And looking further ahead again, more highly automated functions will ensure in the future that vehicles can travel largely or even completely autonomously.
A look at the statistics
In 2020, the police recorded some 2.2. million road traffic accidents according to the Federal Statistics Office – significantly fewer than in previous years. The most frequent cause of accidents involving personal injuries was errors when turning, changing direction and reversing – followed by insufficient distance and not giving way. According to the Federal Highway Research Institute (BASt), the average property damage costs arising from an accident with personal injuries amounted to around €17,000. In comparison, comprehensive packages with various assist systems cost between €1,000 and €5,000.
News on the topic
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The following applies to all assist systems: availability depending on the model and market.
1) Please note: The systems only operate within system limits and support the driver. The driver remains accountable for taking due responsibility and paying the necessary attention to road traffic.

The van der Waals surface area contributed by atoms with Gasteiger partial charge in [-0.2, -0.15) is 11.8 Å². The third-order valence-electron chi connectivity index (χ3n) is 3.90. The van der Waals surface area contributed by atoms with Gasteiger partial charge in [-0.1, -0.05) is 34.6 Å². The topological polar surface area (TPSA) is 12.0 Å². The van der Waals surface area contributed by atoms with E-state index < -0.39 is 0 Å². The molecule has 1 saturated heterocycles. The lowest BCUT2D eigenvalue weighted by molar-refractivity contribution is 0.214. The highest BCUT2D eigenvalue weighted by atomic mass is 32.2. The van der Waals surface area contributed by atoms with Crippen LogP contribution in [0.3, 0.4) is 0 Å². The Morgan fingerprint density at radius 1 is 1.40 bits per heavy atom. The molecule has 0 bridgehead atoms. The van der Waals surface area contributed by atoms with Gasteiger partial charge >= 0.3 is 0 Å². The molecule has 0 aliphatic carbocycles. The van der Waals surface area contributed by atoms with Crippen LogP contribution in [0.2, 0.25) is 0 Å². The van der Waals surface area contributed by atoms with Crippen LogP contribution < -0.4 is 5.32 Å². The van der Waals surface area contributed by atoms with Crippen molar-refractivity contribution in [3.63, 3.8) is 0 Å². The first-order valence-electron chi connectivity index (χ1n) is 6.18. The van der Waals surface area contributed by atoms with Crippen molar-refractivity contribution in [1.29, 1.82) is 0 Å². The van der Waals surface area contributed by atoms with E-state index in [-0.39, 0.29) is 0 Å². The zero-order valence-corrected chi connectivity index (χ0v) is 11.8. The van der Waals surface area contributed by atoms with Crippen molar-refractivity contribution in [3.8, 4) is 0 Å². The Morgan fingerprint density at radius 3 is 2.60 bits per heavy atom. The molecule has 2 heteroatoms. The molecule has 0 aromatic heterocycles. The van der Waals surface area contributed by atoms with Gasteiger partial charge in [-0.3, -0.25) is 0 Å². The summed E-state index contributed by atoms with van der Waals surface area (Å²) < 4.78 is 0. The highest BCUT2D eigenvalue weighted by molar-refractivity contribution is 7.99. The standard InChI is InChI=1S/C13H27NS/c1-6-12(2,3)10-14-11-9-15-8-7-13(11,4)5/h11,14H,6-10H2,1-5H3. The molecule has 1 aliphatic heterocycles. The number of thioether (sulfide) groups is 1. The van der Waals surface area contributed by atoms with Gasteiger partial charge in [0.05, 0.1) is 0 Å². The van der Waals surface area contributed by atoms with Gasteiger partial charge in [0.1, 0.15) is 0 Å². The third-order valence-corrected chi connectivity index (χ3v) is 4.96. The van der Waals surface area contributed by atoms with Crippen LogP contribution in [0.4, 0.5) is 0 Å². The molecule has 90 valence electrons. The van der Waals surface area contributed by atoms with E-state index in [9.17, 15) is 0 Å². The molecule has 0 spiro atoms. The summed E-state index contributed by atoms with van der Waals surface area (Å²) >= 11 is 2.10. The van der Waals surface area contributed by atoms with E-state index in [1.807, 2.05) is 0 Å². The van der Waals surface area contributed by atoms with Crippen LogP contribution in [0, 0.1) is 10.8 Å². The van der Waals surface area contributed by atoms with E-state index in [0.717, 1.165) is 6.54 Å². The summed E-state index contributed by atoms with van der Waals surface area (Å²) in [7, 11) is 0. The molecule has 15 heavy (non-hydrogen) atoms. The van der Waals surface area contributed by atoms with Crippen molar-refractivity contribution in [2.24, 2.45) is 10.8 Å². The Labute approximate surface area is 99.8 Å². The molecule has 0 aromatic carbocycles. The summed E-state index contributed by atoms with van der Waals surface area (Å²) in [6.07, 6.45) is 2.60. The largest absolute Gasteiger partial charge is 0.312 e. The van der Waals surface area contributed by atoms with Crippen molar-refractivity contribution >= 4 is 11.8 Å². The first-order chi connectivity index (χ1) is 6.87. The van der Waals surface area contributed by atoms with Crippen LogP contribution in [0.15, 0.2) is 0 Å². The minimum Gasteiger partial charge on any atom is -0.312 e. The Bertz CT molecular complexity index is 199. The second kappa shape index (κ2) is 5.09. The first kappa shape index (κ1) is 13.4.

The specified fuel consumption and emission data has been determined according to the measurement procedures prescribed by law. Since 1 September 2017, certain new vehicles are already being type-approved according to the Worldwide Harmonized Light Vehicles Test Procedure (WLTP), a more realistic test procedure for measuring fuel consumption and CO₂ emissions. Starting on 1 September 2018, the WLTP will gradually replace the New European Driving Cycle (NEDC). Because it involves more realistic testing conditions, the fuel consumption and CO₂ emission values calculated in accordance with the WLTP are in many cases higher than those calculated in accordance with the NEDC. As a result, there may be corresponding changes to vehicle taxation starting on 1 September 2018. Further information about the differences between WLTP and NEDC can be found at https://www.volkswagen.de/wltp.